Hing or Asofetida is perhaps the smelliest of all spices. I had never thought of using it. “It is the worst smell on earth!”, according to my father, who endured smelly suits for a whole month – because of Hing! He was in Nigeria then, he had taken along a dozen bottles of hing in his suitcase, for a friend. As luck or ill-luck would have it, during the journey the hing sprinkled on his clothes, including his favorite suit. No amount of dry cleaning or washing helped him get rid of that “obnoxious” smell and he had to wear those smelly clothes for his business meetings.
My mother never used hing in her cooking, I did not feel the need either. Not until now. On our recent visit to India, I kept hearing about the medicinal properties of hing, it aids digestion, it can be substituted for onion, garlic and ginger. It especially helps make the daals and beans ( garbanzo/kidney) less gassy. I was sold.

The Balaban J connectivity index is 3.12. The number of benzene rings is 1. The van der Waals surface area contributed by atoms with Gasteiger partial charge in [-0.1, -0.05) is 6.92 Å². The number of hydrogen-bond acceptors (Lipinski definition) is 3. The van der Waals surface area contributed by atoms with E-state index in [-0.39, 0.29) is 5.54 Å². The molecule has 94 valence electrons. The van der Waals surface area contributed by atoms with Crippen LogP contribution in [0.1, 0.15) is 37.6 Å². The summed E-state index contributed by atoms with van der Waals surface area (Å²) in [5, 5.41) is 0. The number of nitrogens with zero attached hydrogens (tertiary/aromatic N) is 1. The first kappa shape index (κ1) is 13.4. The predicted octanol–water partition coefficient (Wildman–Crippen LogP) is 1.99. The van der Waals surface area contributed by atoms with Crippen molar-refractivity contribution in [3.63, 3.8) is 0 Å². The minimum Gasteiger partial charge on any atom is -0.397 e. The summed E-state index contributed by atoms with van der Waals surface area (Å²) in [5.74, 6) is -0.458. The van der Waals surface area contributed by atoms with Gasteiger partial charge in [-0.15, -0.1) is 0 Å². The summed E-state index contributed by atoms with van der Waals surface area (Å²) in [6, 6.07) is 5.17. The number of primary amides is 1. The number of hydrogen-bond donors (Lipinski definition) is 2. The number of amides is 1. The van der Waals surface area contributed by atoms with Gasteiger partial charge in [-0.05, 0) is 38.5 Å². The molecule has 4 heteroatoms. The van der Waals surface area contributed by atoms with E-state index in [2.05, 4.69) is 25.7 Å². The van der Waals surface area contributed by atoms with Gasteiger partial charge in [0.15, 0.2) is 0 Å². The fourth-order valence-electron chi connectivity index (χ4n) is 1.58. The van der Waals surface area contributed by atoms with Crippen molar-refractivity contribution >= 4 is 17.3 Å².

I bought it freshly ground from a store just a day before leaving Bangalore. I put the bottle of hing in the outer pocket of the suitcase, which still smells of hing after two months. At first I was terrified that the smell would take over the entire house.
But then, it wasn’t that hard to isolate it, I encased it in a bottle containing lavender and tea bags.. Incidentally, I learned that used tea bags absorbed odors and smells of all kinds…I open the cap just a little bit, sprinkle it and snap it shut right away. All you need is “just a pinch.”
Now, that I have started using hing in my spice blends – Goda Masala, Sambhar Masala and daal & cholle, I have no idea how I lived without it. It adds a distinct flavor, and you can get away without adding garlic and ginger – makes life simpler!